Monarchist groups exist in republics like Germany or France and yet republicans could always claim they are wasting their time because the constitutions of these republics make it technically against the law to ever change the form of government to anything other than a republic. In the United States, similarly, the constitution states that all member states must have a republican form of government (a major impediment to the restoration of the monarchy in Hawaii even if it was to remain a state in the Union). In most other parts of the world, the point does not often come up because so many republics do not allow any voice of opposition of any sort. There are those (ludicrous though they may be) in Japan who wish to see the monarchy abolished, yet across the waves in mainland China, any talk of doing away with the communist republic and restoring the imperial system will swiftly get you arrested and sent to a nice well-guarded camp where you can spend the rest of your life turning big rocks into little rocks. Republicans get the vapors whenever anyone is convicted in Thailand of slandering the King, yet in neighboring Laos or Vietnam voicing any sort of opposition or discontent at all with the ruling communist party will land you in much more trouble than a fine or short jail term. In neighboring Burma you’re just as likely to be shot.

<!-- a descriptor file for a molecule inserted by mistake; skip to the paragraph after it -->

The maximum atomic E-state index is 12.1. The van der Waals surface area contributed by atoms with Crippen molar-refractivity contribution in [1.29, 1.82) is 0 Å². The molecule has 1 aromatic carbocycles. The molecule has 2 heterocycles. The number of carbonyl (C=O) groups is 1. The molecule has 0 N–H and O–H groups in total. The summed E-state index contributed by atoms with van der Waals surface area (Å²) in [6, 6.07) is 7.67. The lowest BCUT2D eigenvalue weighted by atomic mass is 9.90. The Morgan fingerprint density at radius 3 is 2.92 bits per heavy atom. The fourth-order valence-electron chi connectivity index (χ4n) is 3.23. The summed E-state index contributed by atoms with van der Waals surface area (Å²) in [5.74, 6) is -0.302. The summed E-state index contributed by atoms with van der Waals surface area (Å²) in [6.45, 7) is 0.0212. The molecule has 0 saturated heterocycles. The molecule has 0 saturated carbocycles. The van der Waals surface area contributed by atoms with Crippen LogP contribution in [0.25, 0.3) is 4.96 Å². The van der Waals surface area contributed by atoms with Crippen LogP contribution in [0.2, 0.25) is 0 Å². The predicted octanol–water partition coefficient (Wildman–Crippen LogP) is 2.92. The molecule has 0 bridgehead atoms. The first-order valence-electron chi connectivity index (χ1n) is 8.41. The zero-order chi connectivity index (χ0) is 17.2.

So, we have republicans who claim to be the champions of “equality” getting quite fussy if they do not receive special treatment. This in spite of the fact that the monarchists in established republics receive far less consideration than they do. However, you seldom hear monarchists making many complaints about it. You seldom see angry monarchists holding public protests to spoil republican celebrations or national holidays. There are, I think, primarily two reasons for this. One is that monarchists will, in most cases, go along in honoring their country even if they heartily despise the government that is in charge of it. Whereas republicans tend to despise the entire history of their country before “their” side came to be in charge of things, monarchists (again, in most cases, not all) love their country and their people because they are their own, regardless of whether they think they have always done right or not. Secondly, in most cases, monarchists are realistic enough to accept facts as they are. They may not like the situation in which they find themselves, but they accept the reality of it and deal with it. They do not expect the whole world around them to bend to their own desires or for their enemies to treat them to any special favors. Republicans might give it a try.